Many theories have been developed to try to explain humor, among them, the social theory; psychoanalytic theories based on Freud; cognitive theories which identify stages corresponding to those of Piaget; and eclectic theories which combine elements of all the theories. The developmental stages of humor parallel the intellectual and emotional development of the individual. Primary children enjoy slapstick and comic mishap. By the time children has reached the intermediate grades, they have developed quite a sense of the logical principles of humor. Humor for the intermediate child becomes a vehicle for social interaction. As children reach secondary school, their sense of humor is still developing but they can relate to all types of humor, including much that is targeted toward adults. Children's preferences in literature naturally follow the developmental stages mentioned. When selecting humorous books for children, their preferences and interests at the various levels of development must be taken into consideration. Aside from being a powerful motivational factor for children since it appeals to them and promotes their willingness to read and write, humorous literature can provide other educational functions in the classroom. Listening and speaking skills are strengthened when students can relate a funny story of their personal experience--writing it down and illustrating it turns it into a valuable literary experience. Because young children are learning phonology, syntax, and the semantics of language, humorous rhymes, repetition, chants, and nonsense stories are a great source for instruction. (NKA)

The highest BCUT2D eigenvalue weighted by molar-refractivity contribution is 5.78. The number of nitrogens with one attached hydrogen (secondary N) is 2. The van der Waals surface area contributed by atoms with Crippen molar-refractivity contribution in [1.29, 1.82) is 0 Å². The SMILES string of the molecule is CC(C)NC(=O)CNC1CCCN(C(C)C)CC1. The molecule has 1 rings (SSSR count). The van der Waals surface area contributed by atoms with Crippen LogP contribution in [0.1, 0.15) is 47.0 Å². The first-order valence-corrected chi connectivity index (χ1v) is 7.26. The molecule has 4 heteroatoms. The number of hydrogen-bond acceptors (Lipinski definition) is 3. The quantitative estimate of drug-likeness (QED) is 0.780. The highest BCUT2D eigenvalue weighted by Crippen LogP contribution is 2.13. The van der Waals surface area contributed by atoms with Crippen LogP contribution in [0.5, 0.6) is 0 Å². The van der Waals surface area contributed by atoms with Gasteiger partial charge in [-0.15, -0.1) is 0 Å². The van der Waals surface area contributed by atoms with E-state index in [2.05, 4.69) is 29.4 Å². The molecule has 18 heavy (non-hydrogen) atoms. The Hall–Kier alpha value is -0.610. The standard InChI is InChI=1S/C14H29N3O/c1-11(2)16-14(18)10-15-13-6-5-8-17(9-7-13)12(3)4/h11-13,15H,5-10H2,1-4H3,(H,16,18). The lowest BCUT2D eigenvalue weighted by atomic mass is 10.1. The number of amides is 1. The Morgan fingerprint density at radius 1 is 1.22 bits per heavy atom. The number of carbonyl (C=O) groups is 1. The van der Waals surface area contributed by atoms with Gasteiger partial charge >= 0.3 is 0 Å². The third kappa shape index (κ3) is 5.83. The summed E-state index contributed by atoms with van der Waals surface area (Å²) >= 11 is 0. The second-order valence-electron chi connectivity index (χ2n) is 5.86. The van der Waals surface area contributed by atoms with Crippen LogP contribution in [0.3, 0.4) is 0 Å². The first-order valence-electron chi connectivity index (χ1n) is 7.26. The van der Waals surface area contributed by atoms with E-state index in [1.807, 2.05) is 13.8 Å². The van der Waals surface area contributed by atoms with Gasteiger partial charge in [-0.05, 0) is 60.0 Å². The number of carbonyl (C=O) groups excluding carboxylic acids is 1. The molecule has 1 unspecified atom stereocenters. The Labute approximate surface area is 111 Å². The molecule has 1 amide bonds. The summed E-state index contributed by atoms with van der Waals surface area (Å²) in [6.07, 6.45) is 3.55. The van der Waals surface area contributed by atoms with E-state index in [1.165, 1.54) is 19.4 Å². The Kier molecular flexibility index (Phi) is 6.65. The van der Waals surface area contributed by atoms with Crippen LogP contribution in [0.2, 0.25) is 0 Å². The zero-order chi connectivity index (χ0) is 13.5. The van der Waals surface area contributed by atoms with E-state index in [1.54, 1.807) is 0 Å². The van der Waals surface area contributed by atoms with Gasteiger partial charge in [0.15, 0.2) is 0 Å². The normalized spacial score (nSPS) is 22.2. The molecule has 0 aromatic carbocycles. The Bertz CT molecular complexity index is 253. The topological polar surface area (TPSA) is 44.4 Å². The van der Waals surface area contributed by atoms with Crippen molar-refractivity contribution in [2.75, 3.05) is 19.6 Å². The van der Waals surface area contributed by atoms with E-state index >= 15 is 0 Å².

No frame around it : process & outcome of the A Space Community Art Biennale( Book )

1 edition published in 2000 in English and held by 1 WorldCat member library worldwide

Electronic versus paper : do children learn from stories on the computer? p32-34 by Melanie Fernandez( )

1 edition published in 1999 in English and held by 0 WorldCat member libraries worldwide

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Audience level: 0.33 (from 0.30 for The Britis ... to 1.00 for Electronic ...)

The British Museum encyclopedia of native North America
Encyclopaedia of Native North America
English (29)

French (1)